There was a similar trend in our inaugural study on ultra-low voltage (<60v) drives. The previous emphasis on designing machines for optimal efficiency to achieve high throughput has shifted towards designing flexible machines. Our analysis indicates that the compact multidrive product type might be poised to become a competitor of decentralized and motor-mounted drives in applications and processes requiring additional flexibility.

Development of high-efficiency motors is fueling integration trend

In the same vein of enabling greater machine flexibility, the integration of drives and motors has long been discussed in the low-voltage ac drives market. While this trend has been prevalent at low power ranges with electronically-commutated (EC) motors (not within the scope of our current research), some players are making strides towards integrating higher-powered motors and drives.

Rockwell Automation and Infinitum announced a joint venture to develop a new class of high-efficiency, integrated low-voltage drive and motor technology. Their collaboration, which pairs Rockwell’s PowerFlex drive technology with Infinitum’s ultra-high-efficiency air core motor system, aims to build a product that saves energy and cuts costs for industrial customers while helping them to become more sustainable. The integrated motor system is expected to be 50% of the size and weight of a traditional motor system, effectively reducing the drive’s footprint.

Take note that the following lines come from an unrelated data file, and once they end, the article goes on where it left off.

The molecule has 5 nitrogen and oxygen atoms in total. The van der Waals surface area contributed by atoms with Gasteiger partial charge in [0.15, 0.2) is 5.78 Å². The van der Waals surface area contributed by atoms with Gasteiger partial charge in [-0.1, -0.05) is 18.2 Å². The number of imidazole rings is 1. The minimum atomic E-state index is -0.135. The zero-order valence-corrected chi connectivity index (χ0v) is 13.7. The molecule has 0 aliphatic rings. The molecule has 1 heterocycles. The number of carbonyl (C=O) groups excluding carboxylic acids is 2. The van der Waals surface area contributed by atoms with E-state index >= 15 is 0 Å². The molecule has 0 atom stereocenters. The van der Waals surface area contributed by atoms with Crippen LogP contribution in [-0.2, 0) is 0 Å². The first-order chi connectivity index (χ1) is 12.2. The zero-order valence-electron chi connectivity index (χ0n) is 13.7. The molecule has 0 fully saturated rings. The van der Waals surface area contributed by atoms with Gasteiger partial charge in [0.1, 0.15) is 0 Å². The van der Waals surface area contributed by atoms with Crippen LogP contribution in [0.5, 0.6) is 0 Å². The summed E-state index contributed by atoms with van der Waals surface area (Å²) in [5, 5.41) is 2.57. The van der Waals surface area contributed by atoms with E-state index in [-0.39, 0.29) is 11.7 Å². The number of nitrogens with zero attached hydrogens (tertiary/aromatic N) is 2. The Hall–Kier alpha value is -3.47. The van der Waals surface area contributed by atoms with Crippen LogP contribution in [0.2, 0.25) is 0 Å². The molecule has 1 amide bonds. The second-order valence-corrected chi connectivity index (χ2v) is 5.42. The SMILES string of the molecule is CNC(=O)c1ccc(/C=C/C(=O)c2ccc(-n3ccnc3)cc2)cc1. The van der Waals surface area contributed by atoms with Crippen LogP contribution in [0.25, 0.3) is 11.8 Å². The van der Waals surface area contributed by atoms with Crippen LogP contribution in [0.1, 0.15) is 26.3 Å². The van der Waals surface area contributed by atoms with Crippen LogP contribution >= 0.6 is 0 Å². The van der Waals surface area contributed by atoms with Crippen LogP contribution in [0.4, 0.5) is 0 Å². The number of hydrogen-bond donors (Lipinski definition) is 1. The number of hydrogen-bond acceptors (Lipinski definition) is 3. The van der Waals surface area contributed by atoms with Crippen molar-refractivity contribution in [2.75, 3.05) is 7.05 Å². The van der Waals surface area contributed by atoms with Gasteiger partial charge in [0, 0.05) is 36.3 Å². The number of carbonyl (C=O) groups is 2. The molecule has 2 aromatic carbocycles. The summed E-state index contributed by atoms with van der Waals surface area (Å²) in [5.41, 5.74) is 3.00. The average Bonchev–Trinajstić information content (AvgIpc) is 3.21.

Historically, the main challenge for integrating motors and drives at higher power ranges has been excessive heat generation. However, wide-bandgap semiconductors have been cited as a promising solution to this issue.

Challenges and opportunities for wide-bandgap semiconductors

Characterized by a large energy gap between their valence and conduction bands, wide-bandgap semiconductors offer several advantages over their traditional counterparts. The ability of these semiconductors to operate at higher temperatures, voltages, and frequencies makes them ideal for applications in power electronics, such as electric vehicles, renewable energy systems, and high-frequency communication devices.